Aug 262010

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  • August 26, 2010, 9:29 AM ET

By Katherine Hobson

You might think that the two producers at the heart of the recall of more than half a billion eggs are tossing out fresh ones as fast as the hens can lay them. But as the Associated Press reports, the millions of eggs still being churned out by chickens at Wright County Egg and Hillandale Farms are destined for pasteurization facilities, where they’ll be turned into the liquid eggs sold in cartons or will be used in processed foods. Let’s be clear — these are not the same eggs that were recalled (those will be discarded), and these fresh eggs being diverted to so called “breaking plants” are being screened for possible salmonella contamination, CNN notes. And pasteurization would kill the bacteria in any case.

So, if you’re a consumer, will buying organic or farm stand eggs better protect you from salmonella? That’s unclear, says U.S. News & World Report. While being allowed to range freely improves a hen’s quality of life, “studies haven’t shown that well-treated hens are any less likely to carry and transmit salmonella to the eggs they lay,” reports USNWR, citing a Cornell food microbiologist. In fact, those hens may pick up bacteria or chemicals from the dust and soil they peck at, USNWR says.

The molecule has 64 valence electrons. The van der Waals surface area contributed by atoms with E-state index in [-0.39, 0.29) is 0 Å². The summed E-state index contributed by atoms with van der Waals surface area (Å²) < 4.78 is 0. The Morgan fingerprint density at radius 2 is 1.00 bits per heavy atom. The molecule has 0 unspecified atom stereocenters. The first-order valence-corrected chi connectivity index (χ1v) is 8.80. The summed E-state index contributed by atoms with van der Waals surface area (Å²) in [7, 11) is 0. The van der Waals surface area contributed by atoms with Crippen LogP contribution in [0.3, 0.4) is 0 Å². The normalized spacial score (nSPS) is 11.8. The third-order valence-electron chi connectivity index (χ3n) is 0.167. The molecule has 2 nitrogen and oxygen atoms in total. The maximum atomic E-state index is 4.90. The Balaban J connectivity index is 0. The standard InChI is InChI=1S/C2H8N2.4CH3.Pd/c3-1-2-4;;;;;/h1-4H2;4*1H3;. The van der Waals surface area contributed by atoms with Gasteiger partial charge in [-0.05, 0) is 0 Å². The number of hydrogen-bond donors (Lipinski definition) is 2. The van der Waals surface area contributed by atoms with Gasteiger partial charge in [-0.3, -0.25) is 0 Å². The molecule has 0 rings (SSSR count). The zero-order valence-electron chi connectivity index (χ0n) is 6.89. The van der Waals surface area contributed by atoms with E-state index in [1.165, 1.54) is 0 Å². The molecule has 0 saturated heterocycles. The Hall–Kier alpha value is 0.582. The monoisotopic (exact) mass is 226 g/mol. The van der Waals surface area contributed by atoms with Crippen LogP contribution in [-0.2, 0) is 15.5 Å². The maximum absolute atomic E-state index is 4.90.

Wright County Egg was identified by public health officials as a possible source of salmonella-contaminated eggs “at least two weeks” before the Aug. 13 recall, reports USA Today. The CDC waited to issue even a general public warning about the dangers of undercooked eggs until the FDA had fully sussed out the situation, the paper reports. An FDA official tells USA Today the agency needed time to verify the source of the outbreak before contacting the producer.

Meantime, the Washington Post continues its coverage of the history of the producers involved in the recall, reporting that the farmer who owns Wright County Egg once sued the state of Maryland for trying to close a facility that sold possibly contaminated eggs across state lines. He won his case, which argued the state had no power to regulate the sale of eggs not sold in Maryland, the paper says. The story illustrates the problems with the patchwork of authorities and laws overseeing food safety, the WP writes.

The FDA has a list of affected brands of recalled eggs.

Photo: Getty Images

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